Scientists Can Tap CFCU's PCs To Solve Problems
Coastal FCU here has become the first financial institution to join the World Community Grid, a network of computers around the world being leveraged by scientists to solve some of humanity's greatest challenges, such as AIDS and genetic research.
Most personal computers don't use anywhere near the capacity of their operating systems at any one time. The Community Grid uses a computer's unused memory to run calculations at night, during lunch hours or when the computer user is at a meeting or on vacation, for example.
Coastal FCU joins other organizations such as Rutgers and the University of Kentucky, the United Way, the Florida Chamber of Commerce and the Reuben H. Fleet Center in San Diego in signing onto the Community Grid.
Until the 1990s, Coastal FCU was exclusive to IBM employees in North Carolina, South Carolina and Virginia and still has the majority of its members either working or affiliated with Big Blue. Joe Mecca, director of community and corporate relations for Coastal FCU, said the 40-year relationship with IBM made the CU a natural fit for the project. Coastal FCU IT staffers dug up some old computers, downloaded the Community Grid software and launched Coastal FCU into the world of science. "We didn't have to spend a single dime," Mecca said. "There was no additional cost to us."
The Community Grid concept is actually very simple: with the small number of supercomputers around the world, it can take researchers years to tackle scientific challenges requiring enormous numbers of calculations. But a "grid" of personal computers can solve small segments of calculations for research, send the answers back to the server and request another batch of calculations. Computers work problems during idle time and are on the Internet only when transmitting solutions or receiving new assignments. IBM reports 130,000 people in the Grid providing 210,303 computing devices that have returned results more than 21 million times. On Dec. 5, 2005 alone, Grid computers returned 106,033 results.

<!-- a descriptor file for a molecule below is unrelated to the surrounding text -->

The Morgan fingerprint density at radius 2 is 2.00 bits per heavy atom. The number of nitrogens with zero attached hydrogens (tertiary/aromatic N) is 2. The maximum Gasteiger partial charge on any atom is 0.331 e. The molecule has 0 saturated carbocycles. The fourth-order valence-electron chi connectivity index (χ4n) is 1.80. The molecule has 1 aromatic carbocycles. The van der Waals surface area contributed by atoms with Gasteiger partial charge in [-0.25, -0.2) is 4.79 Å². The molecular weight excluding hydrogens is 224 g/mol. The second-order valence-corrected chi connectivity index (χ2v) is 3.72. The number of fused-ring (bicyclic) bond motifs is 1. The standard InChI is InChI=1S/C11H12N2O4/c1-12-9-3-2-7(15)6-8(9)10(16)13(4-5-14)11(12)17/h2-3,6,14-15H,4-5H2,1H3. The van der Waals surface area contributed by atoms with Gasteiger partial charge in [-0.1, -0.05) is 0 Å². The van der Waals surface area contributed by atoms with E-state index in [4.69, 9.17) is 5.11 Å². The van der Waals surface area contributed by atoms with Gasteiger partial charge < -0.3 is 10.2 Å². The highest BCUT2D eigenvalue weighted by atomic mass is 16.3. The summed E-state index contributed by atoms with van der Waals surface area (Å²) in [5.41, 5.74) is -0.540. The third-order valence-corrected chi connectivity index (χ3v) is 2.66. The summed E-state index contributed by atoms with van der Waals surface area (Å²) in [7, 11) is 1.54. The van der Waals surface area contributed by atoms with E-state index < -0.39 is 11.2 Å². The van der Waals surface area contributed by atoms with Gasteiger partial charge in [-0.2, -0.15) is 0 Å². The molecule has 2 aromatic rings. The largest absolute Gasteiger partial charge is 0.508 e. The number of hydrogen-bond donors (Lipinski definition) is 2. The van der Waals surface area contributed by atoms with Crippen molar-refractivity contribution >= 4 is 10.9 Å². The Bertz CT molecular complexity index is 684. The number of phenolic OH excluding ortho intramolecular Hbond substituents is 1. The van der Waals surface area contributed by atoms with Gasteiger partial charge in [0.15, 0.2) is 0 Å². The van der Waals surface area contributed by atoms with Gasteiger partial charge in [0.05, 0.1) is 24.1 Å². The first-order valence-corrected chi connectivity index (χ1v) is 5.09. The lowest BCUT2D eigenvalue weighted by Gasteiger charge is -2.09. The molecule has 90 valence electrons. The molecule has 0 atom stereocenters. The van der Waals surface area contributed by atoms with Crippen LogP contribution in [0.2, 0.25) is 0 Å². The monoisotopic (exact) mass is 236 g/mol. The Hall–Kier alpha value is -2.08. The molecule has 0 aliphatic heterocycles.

"It's an easy way to get involved in a humanitarian effort and not use a lot of resources," Mecca said. "Nobody's doing it. On the financial side, we were a trailblazer."
Mecca said member information is secure as the Grid computers use a separate Internet connection that isn't connected to the credit union member database. Mecca said Coastal started small with eight idle computers and is encouraging members to join individually.
"It's fairly simple to do. It takes just a couple of minutes for each computer," he said.
Lynne Beaman is program manager for corporate and community relations and said anyone can join by visiting the World Community Grid website and downloading the software. Credit unions, organizations or businesses wishing to become formal partners should contact IBM officials who will set up a relationship with a local IBM representative.
There is no fee to join and operates on a secure network that has been tested by computer hackers hired by IBM during the last year, she said.
"It's safe and secure and won't hamper what's on your computer," Beaman said. "The Grid is a very efficient way to do philanthropy and it doesn't cost anything. It's quality research for little effort."
The World Community Grid website is located at www.worldcommunitygrid.org. Software for the research program can be downloaded from the site that also provides information and statistics about the Grid. Credit unions seeking to partner with IBM can email Lynne Beaman at beamanly